Robbery scandal: Two US swimmers leave Rio, third pays fine

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Two American Olympic swimmers were on their way home on Friday after being pulled off a plane a day earlier to testify about an alleged robbery at the Rio Olympics that Brazilian police said was made up. The lawyer for a third U.S. swimmer said he would make a $10,800 payment and leave Brazil later in the day.
The drama surrounding the alleged robbery of American swimmers and their ever-changing descriptions of it has shocked and deeply angered Brazilians, who said it cast a false negative shadow on their city and their Olympics. The story has also dominated Olympic headlines, overshadowing the worthy accomplishments of athletes who had trained for years just to get to Rio and set records during their performances at these Olympics. The rapid-fire developments early Friday came hours after police announced that Ryan Lochte and three of his teammates had not been held at gunpoint after a night of partying, as he claimed. Instead, Brazilian police said the men, while intoxicated, vandalised a gas station bathroom and were questioned by armed guards before they paid for the damage and left. The saga was an enormous embarrassment for the U.S. Olympic team, which had otherwise dominated the games. It also deeply wounded a country eager to prove it could host the first games in Latin America despite concerns it could not keep athletes and spectators safe from rampant street crime.
“No robbery was committed against these athletes. They were not victims of the crimes they claimed,” Civil Police
Chief Fernando Veloso told a news conference.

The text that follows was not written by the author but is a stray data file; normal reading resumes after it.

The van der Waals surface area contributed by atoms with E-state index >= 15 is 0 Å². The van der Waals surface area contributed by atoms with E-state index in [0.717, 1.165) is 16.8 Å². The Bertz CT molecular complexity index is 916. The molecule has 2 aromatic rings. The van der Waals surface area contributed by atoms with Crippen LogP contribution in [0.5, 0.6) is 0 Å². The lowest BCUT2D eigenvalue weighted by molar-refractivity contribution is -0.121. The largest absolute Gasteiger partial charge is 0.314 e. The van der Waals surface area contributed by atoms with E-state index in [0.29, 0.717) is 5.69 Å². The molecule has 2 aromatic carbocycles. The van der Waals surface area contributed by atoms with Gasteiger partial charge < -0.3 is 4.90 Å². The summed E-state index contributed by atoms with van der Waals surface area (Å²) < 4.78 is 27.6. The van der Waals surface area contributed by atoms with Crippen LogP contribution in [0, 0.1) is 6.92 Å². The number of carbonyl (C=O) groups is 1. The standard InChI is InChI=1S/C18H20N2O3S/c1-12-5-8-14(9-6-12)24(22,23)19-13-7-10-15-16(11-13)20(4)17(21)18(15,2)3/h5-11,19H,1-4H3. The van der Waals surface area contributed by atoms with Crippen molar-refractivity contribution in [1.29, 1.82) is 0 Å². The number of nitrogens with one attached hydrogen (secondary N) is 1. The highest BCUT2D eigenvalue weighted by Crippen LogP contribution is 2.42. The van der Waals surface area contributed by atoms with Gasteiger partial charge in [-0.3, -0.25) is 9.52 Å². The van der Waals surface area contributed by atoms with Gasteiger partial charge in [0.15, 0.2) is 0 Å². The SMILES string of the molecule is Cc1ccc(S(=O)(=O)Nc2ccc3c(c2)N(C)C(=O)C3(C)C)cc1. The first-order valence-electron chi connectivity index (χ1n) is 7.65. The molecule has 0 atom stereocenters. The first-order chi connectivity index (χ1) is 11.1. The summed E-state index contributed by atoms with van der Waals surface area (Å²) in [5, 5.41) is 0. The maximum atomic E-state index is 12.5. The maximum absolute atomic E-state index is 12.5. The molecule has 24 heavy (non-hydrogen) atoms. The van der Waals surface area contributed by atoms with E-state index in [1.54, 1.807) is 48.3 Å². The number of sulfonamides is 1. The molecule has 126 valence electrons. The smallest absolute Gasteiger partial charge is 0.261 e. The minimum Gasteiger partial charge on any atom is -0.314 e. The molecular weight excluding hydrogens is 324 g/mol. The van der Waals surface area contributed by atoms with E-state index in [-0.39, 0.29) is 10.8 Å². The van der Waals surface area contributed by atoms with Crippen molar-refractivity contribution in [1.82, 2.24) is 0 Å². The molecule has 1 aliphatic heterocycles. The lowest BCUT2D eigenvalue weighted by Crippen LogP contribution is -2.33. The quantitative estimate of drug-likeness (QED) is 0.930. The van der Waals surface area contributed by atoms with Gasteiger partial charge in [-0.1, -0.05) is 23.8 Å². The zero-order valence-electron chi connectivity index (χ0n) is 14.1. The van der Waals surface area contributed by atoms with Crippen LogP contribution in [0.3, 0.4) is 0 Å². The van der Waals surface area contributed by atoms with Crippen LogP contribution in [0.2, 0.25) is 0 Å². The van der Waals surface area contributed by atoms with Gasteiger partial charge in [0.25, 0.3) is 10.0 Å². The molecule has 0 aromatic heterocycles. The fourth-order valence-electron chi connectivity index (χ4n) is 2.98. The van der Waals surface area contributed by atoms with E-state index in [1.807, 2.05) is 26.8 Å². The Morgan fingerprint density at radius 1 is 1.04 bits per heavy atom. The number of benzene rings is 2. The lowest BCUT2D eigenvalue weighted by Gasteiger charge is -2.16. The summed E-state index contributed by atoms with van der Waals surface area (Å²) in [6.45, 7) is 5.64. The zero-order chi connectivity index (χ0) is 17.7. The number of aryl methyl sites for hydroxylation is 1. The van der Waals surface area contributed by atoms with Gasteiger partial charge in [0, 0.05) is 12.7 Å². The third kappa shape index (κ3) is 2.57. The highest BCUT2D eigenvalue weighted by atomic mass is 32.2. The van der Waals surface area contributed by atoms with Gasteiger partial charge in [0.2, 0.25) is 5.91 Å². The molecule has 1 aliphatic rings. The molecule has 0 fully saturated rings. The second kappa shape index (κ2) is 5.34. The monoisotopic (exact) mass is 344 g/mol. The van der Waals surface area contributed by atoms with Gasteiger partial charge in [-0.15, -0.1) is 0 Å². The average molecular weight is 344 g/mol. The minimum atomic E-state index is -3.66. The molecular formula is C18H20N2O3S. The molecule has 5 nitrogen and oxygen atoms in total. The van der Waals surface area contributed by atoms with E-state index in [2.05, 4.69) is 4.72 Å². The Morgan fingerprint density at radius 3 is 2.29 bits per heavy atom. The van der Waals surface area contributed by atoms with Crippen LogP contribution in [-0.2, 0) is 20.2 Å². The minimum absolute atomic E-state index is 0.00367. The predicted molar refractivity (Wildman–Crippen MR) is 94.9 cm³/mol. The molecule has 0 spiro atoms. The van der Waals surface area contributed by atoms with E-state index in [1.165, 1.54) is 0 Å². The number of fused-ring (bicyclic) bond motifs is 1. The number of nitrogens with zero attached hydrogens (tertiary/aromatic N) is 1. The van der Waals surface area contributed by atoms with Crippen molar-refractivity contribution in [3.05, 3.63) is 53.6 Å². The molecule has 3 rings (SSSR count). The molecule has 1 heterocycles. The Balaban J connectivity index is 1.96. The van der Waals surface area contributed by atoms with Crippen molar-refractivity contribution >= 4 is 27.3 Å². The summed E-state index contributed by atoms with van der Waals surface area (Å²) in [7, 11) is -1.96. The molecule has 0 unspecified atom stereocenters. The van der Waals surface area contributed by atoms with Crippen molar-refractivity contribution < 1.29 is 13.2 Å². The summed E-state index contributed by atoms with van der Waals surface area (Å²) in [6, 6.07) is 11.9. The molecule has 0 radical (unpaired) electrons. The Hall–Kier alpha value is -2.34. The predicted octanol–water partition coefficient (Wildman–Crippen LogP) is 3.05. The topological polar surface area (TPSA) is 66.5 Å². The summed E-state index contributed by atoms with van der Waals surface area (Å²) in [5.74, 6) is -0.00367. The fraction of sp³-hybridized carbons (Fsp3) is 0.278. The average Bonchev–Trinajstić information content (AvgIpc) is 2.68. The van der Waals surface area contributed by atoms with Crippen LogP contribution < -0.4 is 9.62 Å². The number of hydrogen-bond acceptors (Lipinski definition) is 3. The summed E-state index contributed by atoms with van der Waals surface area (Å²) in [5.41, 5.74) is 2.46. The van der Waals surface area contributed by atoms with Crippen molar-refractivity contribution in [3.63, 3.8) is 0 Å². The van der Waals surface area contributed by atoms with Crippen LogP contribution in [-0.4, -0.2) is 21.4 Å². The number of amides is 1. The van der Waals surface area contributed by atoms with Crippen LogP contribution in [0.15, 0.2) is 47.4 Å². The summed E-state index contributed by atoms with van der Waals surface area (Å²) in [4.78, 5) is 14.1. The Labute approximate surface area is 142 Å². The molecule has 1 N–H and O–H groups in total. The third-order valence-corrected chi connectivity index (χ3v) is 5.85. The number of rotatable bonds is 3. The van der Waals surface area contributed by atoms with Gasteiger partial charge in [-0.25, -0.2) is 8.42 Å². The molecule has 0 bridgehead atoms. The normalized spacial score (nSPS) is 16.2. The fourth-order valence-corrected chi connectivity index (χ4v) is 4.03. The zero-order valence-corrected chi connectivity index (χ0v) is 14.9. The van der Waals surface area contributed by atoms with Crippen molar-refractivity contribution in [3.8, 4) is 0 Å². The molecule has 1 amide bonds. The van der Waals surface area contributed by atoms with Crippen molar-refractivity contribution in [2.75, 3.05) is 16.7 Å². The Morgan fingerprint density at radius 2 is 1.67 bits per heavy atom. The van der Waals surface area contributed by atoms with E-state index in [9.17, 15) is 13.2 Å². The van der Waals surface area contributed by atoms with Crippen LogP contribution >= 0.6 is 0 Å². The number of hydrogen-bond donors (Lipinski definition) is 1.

As two of the swimmers, Gunnar Bentz and Jack Conger, were whisked through airport security and onto a plane home on Thursday night, their attorney insisted they had nothing to do with Lochte’s story. Lochte himself left the country earlier this week. Bentz and Conger “were heard only as witnesses. This has to be made very, very clear,” lawyer Sergio Riera told The Associated Press. “They did not make any untruthful testimony. They did not lie in their statements.”
A lawyer for another swimmer, James Feigen, said early Friday that the athlete had reached an agreement with a judge in which he planned to donate 35,000 Brazilian reals ($10,800) to an “institution” and leave the country later in the day. Attorney Breno Melaragno said under the agreement, Feigen will make the donation, get his passport back and depart. Melaragno did not specify where the money will go, but his use of the term “institution” can be taken to mean a charity. He said that under Brazilian law, a donation can be made to avoid criminal prosecution for minor offenses, but did not say what charge was being contemplated.

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